The difference between absorption costing vs variable costing methods pertains mainly to the allocation of fixed manufacturing costs. As a result, they pose a difference in the value of inventory, and that consequently affects the reporting of operating income. Both absorption and variable cost methods are based on the accrual concept of accounting.
Table of Contents
- 1 Difference between Absorption Costing vs Variable Costing
- 1.1 Definition
- 1.2 Treatment of Types of Costs under Both Methods
- 1.3 Example
- 1.4 Format of Costing
- 1.5 Fixed Manufacturing Overheads
- 1.6 Value of Inventory
- 1.7 Variable marketing expenses
- 1.8 Reporting of Operating Income
- 1.9 Interpretation
- 1.10 Usefulness
Difference between Absorption Costing vs Variable Costing
We are trying to explain the difference between absorption and variable costing under the following different aspects of each type of costing method.
What is Absorption Costing?
Absorption costing is a type of inventory costing where all the manufacturing costs are treated as inventoriable costs. Therefore, this method focuses on the manufacturing function of the cost. Whether the behavior of cost is fixed or variable, this method will include the cost as part of inventory cost if it is a manufacturing cost.
What is Variable Costing?
Variable costing is a method of inventory costing that treats all variable costs as part of inventoriable costs. It is also known as “Direct Costing” or “Marginal Costing”. Therefore, this method focuses on the ‘variable’ behavior of cost to determine if a particular cost should be part of inventory or not.
Treatment of Types of Costs under Both Methods
Let’s mix two classifications of costs and try to understand the difference between variable and absorption costing. We are talking about “Manufacturing and Non-manufacturing costs” vis-a-vis “Variable and Fixed Costs”. The whole confusion takes place because a manufacturing cost could be fixed or variable both. Similarly, a fixed cost could be both manufacturing or non-manufacturing cost. Let’s understand the difference with the help of the following table.
Table Showing Types of Costs whether Inventoried or Period Costs
|Types of Costs||Absorption Costing||Variable Costing|
|Variable Manufacturing Costs||Inventoriable||Inventoriable|
|Variable Non-manufacturing Costs||Inventoriable||Inventoriable|
|Fixed Manufacturing Costs||Inventoriable||Period Cost|
|Fixed Non-manufacturing Costs||Not Inventoriable||Not Inventoriable|
We can notice that the principal difference between the two methods is the treatment of fixed manufacturing costs.
Let’s assume a company A is producing and selling pencils.
Following is their inventory data for the year 20XX.
The following is the cost data for the year 20XX.
|Variable manufacturing costs|
|Direct material cost (per unit)||9.00|
|Direct manufacturing labor cost (per unit)||6.00|
|Manufacturing overhead cost (per unit)||5.00|
|Total variable manufacturing cost (per unit)||20.00|
|Variable direct marketing cost (per unit)||16.50|
|Total Fixed manufacturing costs (all indirect)||18,000.00|
|Total Fixed marketing costs (all indirect)||14,000.00|
Income statement under both method of costing i.e., Absorption and Variable Costing
In the example above, we have highlighted areas where these two methods differ from each other.
Format of Costing
Absorption costing follows the format of gross margin, whereas the variable costing follows the format of contribution margin. For the sake of maintaining their formats, we have their headings in the same fashion. Gross margin and contribution margin are entirely different terms. But for ease of comparison, we can understand them as counterparts. Gross margin in absorption costing is the counterpart of contribution margin in variable costing.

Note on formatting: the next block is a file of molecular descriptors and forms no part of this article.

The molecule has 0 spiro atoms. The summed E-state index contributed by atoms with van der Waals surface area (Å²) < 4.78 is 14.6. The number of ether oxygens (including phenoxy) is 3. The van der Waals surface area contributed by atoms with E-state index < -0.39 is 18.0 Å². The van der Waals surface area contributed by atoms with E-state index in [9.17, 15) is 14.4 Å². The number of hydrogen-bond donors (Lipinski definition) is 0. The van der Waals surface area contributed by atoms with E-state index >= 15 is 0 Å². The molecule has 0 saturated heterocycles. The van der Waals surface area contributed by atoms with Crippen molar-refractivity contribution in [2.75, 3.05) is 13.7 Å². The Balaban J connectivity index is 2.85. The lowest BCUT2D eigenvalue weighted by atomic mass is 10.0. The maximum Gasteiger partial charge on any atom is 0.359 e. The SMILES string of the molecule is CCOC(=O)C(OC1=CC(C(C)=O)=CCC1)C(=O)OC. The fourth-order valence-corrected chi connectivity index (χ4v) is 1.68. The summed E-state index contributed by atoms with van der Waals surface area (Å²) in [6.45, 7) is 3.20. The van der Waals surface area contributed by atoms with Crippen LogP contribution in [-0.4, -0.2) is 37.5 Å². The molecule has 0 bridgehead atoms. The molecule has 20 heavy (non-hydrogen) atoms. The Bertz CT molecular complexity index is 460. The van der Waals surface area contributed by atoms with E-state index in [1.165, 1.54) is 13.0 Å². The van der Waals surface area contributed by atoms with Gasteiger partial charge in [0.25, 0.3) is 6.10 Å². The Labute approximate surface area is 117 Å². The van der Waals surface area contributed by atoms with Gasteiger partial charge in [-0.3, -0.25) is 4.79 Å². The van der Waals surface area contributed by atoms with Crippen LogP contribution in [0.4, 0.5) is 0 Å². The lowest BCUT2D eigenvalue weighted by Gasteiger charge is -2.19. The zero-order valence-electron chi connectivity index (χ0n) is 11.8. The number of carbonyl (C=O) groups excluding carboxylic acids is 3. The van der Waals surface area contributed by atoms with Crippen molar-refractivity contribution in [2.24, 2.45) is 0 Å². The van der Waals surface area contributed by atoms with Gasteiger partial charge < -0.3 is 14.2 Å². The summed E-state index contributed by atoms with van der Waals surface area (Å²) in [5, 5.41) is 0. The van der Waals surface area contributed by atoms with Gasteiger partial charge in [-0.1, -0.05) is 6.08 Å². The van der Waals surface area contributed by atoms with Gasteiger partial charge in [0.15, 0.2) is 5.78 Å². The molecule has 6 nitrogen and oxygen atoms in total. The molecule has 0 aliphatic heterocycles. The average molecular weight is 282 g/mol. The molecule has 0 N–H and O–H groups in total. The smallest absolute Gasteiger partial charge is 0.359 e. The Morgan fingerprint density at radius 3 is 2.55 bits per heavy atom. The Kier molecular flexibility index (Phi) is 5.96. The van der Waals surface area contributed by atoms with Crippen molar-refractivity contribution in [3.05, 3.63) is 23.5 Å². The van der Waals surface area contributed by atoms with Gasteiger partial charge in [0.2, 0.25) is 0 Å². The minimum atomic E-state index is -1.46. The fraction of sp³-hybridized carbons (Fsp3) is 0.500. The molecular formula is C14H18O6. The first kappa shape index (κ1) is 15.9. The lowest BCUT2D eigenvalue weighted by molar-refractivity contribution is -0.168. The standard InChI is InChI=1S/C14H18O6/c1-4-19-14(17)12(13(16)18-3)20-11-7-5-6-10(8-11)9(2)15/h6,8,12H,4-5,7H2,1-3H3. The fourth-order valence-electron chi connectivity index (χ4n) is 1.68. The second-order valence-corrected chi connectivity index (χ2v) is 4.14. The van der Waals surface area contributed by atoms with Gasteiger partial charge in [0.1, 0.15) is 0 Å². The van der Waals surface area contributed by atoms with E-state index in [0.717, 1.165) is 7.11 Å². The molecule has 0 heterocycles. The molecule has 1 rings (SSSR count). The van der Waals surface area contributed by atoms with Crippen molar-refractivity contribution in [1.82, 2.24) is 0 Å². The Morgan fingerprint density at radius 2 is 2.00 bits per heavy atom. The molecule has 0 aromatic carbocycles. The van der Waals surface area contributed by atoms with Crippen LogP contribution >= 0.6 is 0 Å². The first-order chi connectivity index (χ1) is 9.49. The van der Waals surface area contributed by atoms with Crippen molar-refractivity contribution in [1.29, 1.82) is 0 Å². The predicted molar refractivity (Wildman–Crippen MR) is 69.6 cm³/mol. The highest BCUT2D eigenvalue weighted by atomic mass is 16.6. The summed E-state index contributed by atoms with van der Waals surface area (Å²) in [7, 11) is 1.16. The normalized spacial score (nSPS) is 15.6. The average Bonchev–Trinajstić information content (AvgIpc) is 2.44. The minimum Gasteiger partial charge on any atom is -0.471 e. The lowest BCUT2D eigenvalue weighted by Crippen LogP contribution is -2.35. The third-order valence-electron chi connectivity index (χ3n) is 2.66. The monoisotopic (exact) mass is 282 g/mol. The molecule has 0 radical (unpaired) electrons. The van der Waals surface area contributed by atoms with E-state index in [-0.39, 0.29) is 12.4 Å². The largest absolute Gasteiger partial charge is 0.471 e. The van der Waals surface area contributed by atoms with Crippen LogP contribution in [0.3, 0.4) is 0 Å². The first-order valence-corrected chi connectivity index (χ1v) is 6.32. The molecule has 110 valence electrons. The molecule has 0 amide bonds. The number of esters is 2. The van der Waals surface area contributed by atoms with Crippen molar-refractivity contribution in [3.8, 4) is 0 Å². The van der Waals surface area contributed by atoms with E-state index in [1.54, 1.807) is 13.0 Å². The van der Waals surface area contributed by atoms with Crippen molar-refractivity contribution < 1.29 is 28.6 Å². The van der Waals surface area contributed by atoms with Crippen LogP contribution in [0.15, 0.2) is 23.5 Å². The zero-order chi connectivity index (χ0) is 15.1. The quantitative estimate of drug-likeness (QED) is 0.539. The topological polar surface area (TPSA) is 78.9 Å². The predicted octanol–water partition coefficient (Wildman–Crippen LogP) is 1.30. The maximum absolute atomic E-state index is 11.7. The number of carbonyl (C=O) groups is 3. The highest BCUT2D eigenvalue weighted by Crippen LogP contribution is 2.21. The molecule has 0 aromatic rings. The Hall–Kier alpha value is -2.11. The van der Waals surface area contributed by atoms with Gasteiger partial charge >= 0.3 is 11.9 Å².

Fixed Manufacturing Overheads
This is the main difference between these two costing methods. In absorption costing, these costs worth 18000 are part of the cost of goods sold hence impacting the inventoriable cost by 20 per unit. In variable costing, they are deducted after contribution margin to find out operating income. However, this 18000 is part of both the income statements. Just that the place of the deduction is different.
Value of Inventory
In the above point, we noted that the inventoriable amount is increased by 20 per unit in absorption costing, creating a difference in value in both types of costing methods. The value of inventory in absorption costing is 12000, whereas it is 6000 in variable costing. The difference is 6000 (12000-6000).
Variable marketing expenses
In variable costing, variable marketing expenses are part of variable costs and hence deducted before contribution margin. On the other hand, in absorption costing, these costs are deducted after gross margin.
Reporting of Operating Income
We can clearly see in the income statement, absorption costing reports an operating income of 12,100, whereas variable costing says an operating profit of 6,100. This is the same difference that we noticed in the value of inventory.
Thus, income reporting differs under both cost accounting methods. Based on the above example, we can clearly note that under the variable cost accounting method, the company usually ends up with a lower net income. The reason behind this is – all the fixed manufacturing costs are expensed in the same year, in which they are incurred. However, absorption cost accounting can also lead to inflated profitability and hence requires careful judgment when analyzing profitability.
Most importantly, variable cost accounting is useful for internal management’s decision making purposes. On the other hand, absorption cost accounting is helpful for creditors, government agencies, suppliers as well as for the internal control. Absorption cost is also useful when the company doesn’t end up selling all of its manufactured goods and, as a result, creates inventory. This helps some cost base to be shifted to inventory.1–3